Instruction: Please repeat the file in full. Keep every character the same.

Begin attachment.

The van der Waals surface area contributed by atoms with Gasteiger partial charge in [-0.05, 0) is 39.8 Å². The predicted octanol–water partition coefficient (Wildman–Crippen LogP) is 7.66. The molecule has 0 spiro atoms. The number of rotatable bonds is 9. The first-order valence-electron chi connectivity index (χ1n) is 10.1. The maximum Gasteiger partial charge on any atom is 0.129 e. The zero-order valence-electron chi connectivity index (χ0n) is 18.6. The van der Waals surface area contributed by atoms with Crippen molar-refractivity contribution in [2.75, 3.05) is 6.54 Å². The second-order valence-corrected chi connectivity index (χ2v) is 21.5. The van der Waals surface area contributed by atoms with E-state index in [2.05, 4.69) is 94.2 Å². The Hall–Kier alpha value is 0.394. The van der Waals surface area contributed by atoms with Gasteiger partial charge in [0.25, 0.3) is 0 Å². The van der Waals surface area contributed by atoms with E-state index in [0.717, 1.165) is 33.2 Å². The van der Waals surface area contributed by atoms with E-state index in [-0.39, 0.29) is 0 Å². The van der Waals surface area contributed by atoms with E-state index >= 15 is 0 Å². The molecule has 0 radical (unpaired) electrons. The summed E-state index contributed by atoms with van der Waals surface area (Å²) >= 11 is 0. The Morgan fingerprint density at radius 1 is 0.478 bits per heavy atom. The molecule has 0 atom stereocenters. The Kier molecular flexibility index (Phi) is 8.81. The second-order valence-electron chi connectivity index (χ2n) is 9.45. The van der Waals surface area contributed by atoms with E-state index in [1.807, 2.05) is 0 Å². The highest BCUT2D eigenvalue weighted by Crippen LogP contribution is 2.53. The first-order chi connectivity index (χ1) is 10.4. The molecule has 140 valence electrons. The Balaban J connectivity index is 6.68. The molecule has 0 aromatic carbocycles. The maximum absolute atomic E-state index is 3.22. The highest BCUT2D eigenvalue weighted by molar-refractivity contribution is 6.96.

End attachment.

The van der Waals surface area contributed by atoms with Gasteiger partial charge in [-0.05, 0) is 39.8 Å². The predicted octanol–water partition coefficient (Wildman–Crippen LogP) is 7.66. The molecule has 0 spiro atoms. The number of rotatable bonds is 9. The first-order valence-electron chi connectivity index (χ1n) is 10.1. The maximum Gasteiger partial charge on any atom is 0.129 e. The zero-order valence-electron chi connectivity index (χ0n) is 18.6. The van der Waals surface area contributed by atoms with Crippen molar-refractivity contribution in [2.75, 3.05) is 6.54 Å². The second-order valence-corrected chi connectivity index (χ2v) is 21.5. The van der Waals surface area contributed by atoms with E-state index in [2.05, 4.69) is 94.2 Å². The Hall–Kier alpha value is 0.394. The van der Waals surface area contributed by atoms with Gasteiger partial charge in [0.25, 0.3) is 0 Å². The van der Waals surface area contributed by atoms with E-state index in [0.717, 1.165) is 33.2 Å². The van der Waals surface area contributed by atoms with E-state index in [-0.39, 0.29) is 0 Å². The van der Waals surface area contributed by atoms with E-state index >= 15 is 0 Å². The molecule has 0 radical (unpaired) electrons. The summed E-state index contributed by atoms with van der Waals surface area (Å²) >= 11 is 0. The Morgan fingerprint density at radius 1 is 0.478 bits per heavy atom. The molecule has 0 atom stereocenters. The Kier molecular flexibility index (Phi) is 8.81. The second-order valence-electron chi connectivity index (χ2n) is 9.45. The van der Waals surface area contributed by atoms with E-state index in [1.807, 2.05) is 0 Å². The highest BCUT2D eigenvalue weighted by Crippen LogP contribution is 2.53. The first-order chi connectivity index (χ1) is 10.4. The molecule has 140 valence electrons. The Balaban J connectivity index is 6.68. The molecule has 0 aromatic carbocycles. The maximum absolute atomic E-state index is 3.22. The highest BCUT2D eigenvalue weighted by molar-refractivity contribution is 6.96.